Science Applications' (SAIC) CEO Tony Moraco on Q1 2015 Results - Earnings Call Transcript

| About: Science Applications (SAIC)

Science Applications International Corporation (NYSE:SAIC)

Q1 2015 Results Earnings Conference Call

June 10, 2014 8:00 AM ET

Executives

Paul Levi - Investor Relations

Tony Moraco - Chief Executive Officer

John Hartley - Chief Financial Officer

Analysts

Edward Caso - Wells Fargo Securities

Cai von Rumohr - Cowen and Company

Chris Sands - JPMorgan

Amit Singh - Jefferies & Company

Operator

Good day, ladies and gentlemen, and thank you for standing by. Welcome to the SAIC Fiscal Year 2015 First Quarter Conference Call. During today's presentation, all parties will be in a listen-only mode. Following the presentation, the conference will be open for questions. (Operator Instructions)

This conference is being recorded today, Tuesday, June 10, 2014. I would now like to turn the conference over to Mr. Paul Levi. Please go ahead, sir.

Paul Levi

Good morning. And welcome to SAIC’s first quarter fiscal year 2015 earnings call. Presenting with me on the call today are Tony Moraco, our CEO; and John Hartley, our CFO.

This morning, we issued our earnings release detailing our quarterly results. Additionally, you will find presentation slides on our website. Both of these documents, in addition to our Form 10-Q to be filed soon, should be utilized in evaluating our results and outlook along with information provided on today's call.

During this call, we will make forward-looking statements to assist you in understanding the company and our expectations about its future financial and operating performance. These statements are subject to a number of risks that could cause actual events to differ materially and I refer you to our SEC filings for a discussion of these risks, including the risk factors section of our annual report on Form 10-K and our quarterly report on Form 10-Q.

In addition, the statements represent our views as of today. We anticipate that subsequent events and developments will cause our views to change. We may elect to update the forward-looking statements at some point in the future but we specifically disclaim any obligation to do so.

I will now turn the call over to our CEO, Tony Moraco.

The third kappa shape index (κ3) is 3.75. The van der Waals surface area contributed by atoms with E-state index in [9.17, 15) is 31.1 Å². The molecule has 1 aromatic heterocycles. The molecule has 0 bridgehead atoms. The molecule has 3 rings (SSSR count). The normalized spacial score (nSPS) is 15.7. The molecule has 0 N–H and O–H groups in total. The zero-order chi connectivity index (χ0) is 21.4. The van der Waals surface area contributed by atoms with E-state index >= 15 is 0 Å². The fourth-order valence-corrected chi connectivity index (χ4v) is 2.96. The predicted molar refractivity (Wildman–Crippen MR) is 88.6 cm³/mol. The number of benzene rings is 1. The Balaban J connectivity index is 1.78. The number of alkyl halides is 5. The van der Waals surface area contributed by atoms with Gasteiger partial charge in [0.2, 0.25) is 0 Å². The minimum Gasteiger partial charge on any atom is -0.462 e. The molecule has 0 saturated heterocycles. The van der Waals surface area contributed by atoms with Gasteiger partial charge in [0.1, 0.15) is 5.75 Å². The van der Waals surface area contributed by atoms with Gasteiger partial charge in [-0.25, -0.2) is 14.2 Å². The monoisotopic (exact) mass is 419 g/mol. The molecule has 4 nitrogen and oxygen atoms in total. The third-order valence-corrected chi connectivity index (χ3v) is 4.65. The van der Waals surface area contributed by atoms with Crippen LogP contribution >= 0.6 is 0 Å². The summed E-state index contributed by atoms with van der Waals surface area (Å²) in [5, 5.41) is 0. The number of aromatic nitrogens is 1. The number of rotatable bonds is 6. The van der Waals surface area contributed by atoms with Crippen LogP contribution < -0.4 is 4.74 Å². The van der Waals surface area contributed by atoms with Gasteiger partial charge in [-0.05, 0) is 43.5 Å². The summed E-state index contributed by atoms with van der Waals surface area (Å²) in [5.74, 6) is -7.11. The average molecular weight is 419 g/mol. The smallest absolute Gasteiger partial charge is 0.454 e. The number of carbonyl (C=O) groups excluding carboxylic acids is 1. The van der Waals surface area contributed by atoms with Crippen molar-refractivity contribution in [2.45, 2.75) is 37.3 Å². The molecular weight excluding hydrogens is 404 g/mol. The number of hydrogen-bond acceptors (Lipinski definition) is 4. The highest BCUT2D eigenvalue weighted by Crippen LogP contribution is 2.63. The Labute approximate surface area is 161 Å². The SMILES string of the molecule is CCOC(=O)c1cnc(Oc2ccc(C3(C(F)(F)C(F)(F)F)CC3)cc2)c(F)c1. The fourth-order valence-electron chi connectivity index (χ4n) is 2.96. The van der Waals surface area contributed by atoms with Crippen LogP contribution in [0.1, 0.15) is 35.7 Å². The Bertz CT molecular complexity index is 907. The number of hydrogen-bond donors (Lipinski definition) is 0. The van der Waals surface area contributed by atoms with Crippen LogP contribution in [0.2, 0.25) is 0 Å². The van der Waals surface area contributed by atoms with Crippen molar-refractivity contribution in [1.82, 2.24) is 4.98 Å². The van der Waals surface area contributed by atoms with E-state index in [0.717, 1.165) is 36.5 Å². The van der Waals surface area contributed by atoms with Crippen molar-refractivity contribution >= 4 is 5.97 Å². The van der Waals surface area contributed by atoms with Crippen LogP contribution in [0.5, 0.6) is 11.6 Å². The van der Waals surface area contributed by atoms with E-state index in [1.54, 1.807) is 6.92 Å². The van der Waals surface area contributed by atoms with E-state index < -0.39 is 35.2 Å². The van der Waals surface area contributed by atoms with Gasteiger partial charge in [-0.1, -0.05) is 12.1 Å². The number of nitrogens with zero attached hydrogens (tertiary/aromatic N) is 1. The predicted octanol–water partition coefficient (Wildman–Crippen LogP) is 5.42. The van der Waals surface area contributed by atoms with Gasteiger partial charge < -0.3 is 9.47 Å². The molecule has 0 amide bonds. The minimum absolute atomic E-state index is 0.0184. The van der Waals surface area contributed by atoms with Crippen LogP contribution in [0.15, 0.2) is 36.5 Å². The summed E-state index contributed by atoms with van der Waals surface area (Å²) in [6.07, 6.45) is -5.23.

Tony Moraco

Thank you, Paul, and good morning. SAIC’s results for the first quarter provide a solid foundation for the year. Revenue of $962 million and operating margin of 6.1% resulted in dilutive earnings per share of $0.69.

We are pleased with operating cash flow of $34 million in the first quarter, which have historically been a negative cash flow quarter. This increase is our confidence in the ability to execute our capital deployment strategy. John will discuss the details of the financial results later.

Since reporting our fiscal ’14 year end results, there has not been a significant change in the market environment. We have noticed the modest increase in procurement activities during our first quarter and believe this activity will continue to accelerate until the end of the current fiscal year.

Traditionally, our seasonal bookings profile begin with the first quarter of increase booking over the fourth quarter of the prior year and increases through the second and third quarters, with the third quarter being the highest of the year. All indications point toward a similar pattern in the current fiscal year.

We continue to see our customer’s obligate funds for shorter periods of time to maintain financial flexibility and accomplishing this by utilizing transporters on IDIQ contracts. Despite behavior impact of short-term bookings profile, but our contract phase is well situated to accommodate their actions as revenue comes predominantly from IDIQ vehicle.